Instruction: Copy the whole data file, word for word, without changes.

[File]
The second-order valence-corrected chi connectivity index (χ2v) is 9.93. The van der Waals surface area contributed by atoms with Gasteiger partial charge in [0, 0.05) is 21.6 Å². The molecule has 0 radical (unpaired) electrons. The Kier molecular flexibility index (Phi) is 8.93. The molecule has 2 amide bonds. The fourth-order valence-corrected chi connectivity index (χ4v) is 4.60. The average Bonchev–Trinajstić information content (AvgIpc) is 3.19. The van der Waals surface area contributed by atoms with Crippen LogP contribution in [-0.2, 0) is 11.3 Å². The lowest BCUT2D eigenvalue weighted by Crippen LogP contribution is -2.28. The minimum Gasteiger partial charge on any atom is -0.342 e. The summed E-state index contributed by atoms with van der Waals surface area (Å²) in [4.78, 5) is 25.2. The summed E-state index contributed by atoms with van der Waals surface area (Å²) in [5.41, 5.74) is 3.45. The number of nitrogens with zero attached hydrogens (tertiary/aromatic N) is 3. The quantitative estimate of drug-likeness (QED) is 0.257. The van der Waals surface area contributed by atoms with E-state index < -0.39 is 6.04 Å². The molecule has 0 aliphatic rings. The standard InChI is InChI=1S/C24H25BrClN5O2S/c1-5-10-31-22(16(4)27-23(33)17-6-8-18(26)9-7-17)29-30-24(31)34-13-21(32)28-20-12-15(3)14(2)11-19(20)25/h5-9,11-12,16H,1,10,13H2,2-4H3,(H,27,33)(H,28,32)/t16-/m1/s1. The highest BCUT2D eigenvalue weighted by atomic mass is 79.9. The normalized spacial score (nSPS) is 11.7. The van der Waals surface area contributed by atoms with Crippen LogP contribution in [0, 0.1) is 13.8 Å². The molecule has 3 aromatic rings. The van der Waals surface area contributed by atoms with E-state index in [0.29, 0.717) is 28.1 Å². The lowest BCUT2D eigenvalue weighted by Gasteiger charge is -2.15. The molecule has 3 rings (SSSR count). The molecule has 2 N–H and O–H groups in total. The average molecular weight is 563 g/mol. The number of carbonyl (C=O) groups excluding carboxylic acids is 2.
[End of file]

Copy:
The second-order valence-corrected chi connectivity index (χ2v) is 9.93. The van der Waals surface area contributed by atoms with Gasteiger partial charge in [0, 0.05) is 21.6 Å². The molecule has 0 radical (unpaired) electrons. The Kier molecular flexibility index (Phi) is 8.93. The molecule has 2 amide bonds. The fourth-order valence-corrected chi connectivity index (χ4v) is 4.60. The average Bonchev–Trinajstić information content (AvgIpc) is 3.19. The van der Waals surface area contributed by atoms with Crippen LogP contribution in [-0.2, 0) is 11.3 Å². The lowest BCUT2D eigenvalue weighted by Crippen LogP contribution is -2.28. The minimum Gasteiger partial charge on any atom is -0.342 e. The summed E-state index contributed by atoms with van der Waals surface area (Å²) in [4.78, 5) is 25.2. The summed E-state index contributed by atoms with van der Waals surface area (Å²) in [5.41, 5.74) is 3.45. The number of nitrogens with zero attached hydrogens (tertiary/aromatic N) is 3. The quantitative estimate of drug-likeness (QED) is 0.257. The van der Waals surface area contributed by atoms with E-state index < -0.39 is 6.04 Å². The molecule has 0 aliphatic rings. The standard InChI is InChI=1S/C24H25BrClN5O2S/c1-5-10-31-22(16(4)27-23(33)17-6-8-18(26)9-7-17)29-30-24(31)34-13-21(32)28-20-12-15(3)14(2)11-19(20)25/h5-9,11-12,16H,1,10,13H2,2-4H3,(H,27,33)(H,28,32)/t16-/m1/s1. The highest BCUT2D eigenvalue weighted by atomic mass is 79.9. The normalized spacial score (nSPS) is 11.7. The van der Waals surface area contributed by atoms with Crippen LogP contribution in [0, 0.1) is 13.8 Å². The molecule has 3 aromatic rings. The van der Waals surface area contributed by atoms with E-state index in [0.29, 0.717) is 28.1 Å². The lowest BCUT2D eigenvalue weighted by Gasteiger charge is -2.15. The molecule has 3 rings (SSSR count). The molecule has 2 N–H and O–H groups in total. The average molecular weight is 563 g/mol. The number of carbonyl (C=O) groups excluding carboxylic acids is 2.